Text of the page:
Separated from Sweetwater by an expanse of woods named Founder’s Forrest, for nearly three-hundred years the hallowed duty of the Priests was to care for and safeguard the pigs on the Sacred Reserve until they were used in the annual weeklong Founder’s Day festivities, particularly for everyone’s favorite event: “Mikkal’s Hunt.”   

Technically speaking, the whole of the Reserve, Priests, and each one of the ten Chotgoriin Gakhai all fell under Amos Fulbright’s authority. Despite this, or in spite of it perhaps, Mayor Grundy never hesitated to remind anyone who would listen that part-and-parcel existed solely to serve the town; “humbly and obediently,” he’d make it a point to add. Most people harbored their suspicions that the urbane mayor simply disliked sharing any prominence or influence with what was—to him at least—little more than a glorified pig farmer.

Stretching back for as long as the town had stood, relations between the various mayors and Fulbright Arch-Priests had always ranged from familial to downright bitter enemies. Considering the conversations that he overheard from time to time, Tobias figured his father and Mayor Grundy’s to fall somewhere along the middle, if not slightly favoring the “bitter” end of the scale.    

When it was still some fifty feet away from the group, the mayor’s brown Crosley rolled to a menacing stop. As the vapor swirled in front of the headlights, no one from the huddle of Priests made a move to approach the vehicle. After turning off the ignition, Mayor Grundy climbed out and stood beside the car as he tucked his generous waistline back into his trousers. Shooting Tobias’ father an impertinent glance, he then casually leaned against the door and busied himself by picking at a fingernail with a smug expression on his face.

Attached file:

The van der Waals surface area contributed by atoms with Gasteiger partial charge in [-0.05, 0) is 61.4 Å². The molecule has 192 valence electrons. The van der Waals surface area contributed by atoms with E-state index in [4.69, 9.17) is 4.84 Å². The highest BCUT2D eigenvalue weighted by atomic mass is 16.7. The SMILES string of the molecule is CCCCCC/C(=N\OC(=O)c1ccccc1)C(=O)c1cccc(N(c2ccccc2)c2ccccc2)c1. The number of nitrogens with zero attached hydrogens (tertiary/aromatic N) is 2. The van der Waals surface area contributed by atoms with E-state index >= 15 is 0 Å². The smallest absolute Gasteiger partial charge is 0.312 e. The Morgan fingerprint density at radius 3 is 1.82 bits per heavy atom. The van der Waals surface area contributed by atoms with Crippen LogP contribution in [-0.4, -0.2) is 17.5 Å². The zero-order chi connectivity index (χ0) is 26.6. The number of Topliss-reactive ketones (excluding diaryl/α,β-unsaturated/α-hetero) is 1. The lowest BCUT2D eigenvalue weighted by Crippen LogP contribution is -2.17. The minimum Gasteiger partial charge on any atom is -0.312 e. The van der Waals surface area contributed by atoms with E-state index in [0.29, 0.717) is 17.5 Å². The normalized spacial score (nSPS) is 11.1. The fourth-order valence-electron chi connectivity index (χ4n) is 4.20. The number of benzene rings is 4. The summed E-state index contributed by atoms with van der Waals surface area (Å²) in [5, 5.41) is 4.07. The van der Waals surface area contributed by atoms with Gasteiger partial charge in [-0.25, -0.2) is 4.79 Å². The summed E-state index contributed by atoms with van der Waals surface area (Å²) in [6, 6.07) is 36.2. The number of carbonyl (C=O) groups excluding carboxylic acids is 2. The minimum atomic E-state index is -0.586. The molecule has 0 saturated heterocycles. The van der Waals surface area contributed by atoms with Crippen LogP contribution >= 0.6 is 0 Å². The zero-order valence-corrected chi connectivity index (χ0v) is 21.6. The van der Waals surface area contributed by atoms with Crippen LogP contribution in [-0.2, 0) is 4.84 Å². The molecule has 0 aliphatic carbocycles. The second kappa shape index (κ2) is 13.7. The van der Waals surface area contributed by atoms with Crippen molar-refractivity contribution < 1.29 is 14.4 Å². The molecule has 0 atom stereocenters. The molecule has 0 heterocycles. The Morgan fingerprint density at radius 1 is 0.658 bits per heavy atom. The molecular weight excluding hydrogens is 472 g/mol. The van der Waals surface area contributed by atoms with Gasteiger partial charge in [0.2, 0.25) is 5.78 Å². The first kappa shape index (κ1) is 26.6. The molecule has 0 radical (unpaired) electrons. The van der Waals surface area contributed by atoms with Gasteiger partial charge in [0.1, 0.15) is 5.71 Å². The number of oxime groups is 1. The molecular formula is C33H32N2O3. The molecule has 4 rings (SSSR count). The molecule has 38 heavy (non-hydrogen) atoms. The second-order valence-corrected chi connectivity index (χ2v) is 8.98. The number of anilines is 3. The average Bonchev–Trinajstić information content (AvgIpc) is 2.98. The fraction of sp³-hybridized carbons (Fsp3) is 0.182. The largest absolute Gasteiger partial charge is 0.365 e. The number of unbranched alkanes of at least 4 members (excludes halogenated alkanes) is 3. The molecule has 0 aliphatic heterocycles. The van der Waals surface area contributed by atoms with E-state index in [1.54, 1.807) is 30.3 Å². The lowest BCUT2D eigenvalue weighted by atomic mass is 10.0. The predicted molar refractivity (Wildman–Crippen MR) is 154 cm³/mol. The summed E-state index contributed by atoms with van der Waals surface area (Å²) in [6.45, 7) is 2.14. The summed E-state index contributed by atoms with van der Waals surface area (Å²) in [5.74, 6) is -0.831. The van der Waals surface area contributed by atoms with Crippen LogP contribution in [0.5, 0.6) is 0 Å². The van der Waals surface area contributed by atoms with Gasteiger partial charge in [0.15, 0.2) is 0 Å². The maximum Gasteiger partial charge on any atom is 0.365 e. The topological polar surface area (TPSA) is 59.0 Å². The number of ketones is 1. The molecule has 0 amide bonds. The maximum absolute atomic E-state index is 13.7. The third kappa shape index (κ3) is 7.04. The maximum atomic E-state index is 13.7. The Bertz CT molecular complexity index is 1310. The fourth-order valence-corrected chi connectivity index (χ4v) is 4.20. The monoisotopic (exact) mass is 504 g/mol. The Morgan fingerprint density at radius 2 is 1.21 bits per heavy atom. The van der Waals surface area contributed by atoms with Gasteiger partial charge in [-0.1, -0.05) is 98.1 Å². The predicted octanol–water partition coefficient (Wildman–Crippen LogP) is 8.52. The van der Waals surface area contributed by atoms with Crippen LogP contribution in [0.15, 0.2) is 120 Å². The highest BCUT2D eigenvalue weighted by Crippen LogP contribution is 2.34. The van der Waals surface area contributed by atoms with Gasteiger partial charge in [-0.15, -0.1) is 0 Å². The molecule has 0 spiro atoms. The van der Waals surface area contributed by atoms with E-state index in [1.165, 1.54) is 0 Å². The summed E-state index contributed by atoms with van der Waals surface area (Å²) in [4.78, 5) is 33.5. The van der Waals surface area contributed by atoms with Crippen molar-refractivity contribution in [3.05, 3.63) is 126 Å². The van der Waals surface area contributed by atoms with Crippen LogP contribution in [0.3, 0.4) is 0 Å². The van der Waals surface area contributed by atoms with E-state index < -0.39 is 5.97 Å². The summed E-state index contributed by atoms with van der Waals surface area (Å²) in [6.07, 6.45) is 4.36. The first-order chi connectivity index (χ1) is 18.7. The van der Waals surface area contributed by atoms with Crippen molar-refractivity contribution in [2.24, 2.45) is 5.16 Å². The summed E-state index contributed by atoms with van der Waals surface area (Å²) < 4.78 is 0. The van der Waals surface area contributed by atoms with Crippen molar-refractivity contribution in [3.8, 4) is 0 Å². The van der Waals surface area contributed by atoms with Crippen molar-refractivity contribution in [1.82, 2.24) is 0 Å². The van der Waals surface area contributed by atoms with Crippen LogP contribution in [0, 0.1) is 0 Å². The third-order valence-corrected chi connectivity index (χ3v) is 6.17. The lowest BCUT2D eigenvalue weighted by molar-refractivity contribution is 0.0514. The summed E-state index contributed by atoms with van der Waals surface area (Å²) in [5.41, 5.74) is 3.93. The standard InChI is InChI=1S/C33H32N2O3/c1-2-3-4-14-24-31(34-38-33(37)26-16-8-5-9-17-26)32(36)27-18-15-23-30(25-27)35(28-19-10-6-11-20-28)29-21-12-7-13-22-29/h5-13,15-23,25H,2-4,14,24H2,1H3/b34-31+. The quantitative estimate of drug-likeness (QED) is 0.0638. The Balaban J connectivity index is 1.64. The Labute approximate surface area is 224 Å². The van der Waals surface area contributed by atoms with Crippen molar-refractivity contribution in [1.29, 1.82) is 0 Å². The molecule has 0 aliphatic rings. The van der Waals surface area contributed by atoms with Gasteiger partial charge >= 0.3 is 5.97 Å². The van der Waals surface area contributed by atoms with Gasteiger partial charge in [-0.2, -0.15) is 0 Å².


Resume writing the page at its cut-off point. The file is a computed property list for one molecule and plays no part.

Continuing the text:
“I’ll go talk to him, Pop,” said Landon, pushing his way through the group of Priests.

“No. It’s me he’s here to see. May as well get it over with.” replied Amos.

Grunting, he had to use the tractor’s steering wheel to pull himself up from the seat. As he climbed down, Landon took a step back to give him room, careful not to appear as though he were assisting him in sight of the mayor. “Let me at least come with you then. You’re always saying I need to step up, well there ain’t no better time than now.” Though his voice was barely above a whisper, Tobias could hear the determination.   

Adjusting a buckle on his denim overalls while he thought it over, Amos said, “Alright. But you let me do the talking. The less we send him back to town with, the less he’s got to whip everyone up into a tizzy.” Turning to address the group again, now closer to eye level, he added, “the rest of you just hang tight here for a minute.”    

Mayor Grundy allowed himself a victorious little grin when he saw Amos approaching. As the three men stood together on the gravel road, Tobias noted for the hundredth time not only how physically different his father and the mayor were, but how they even appeared to come from totally disparate backgrounds.     

Whereas the mayor was broad and bulky, with deep creases in the puffy, exposed flesh of his neck, Tobias’ father was gangly in comparison, never one to over-indulge at the table. Both men had the tall stature common to families throughout Sweetwater, though Amos stood with a crook in his back that left him with a permanent hunch, (proof enough to Tobias that raising Chotgos wasn’t all that different from raising whatever animals put similar crooks into the backs of the other elderly Sweetwater farmers).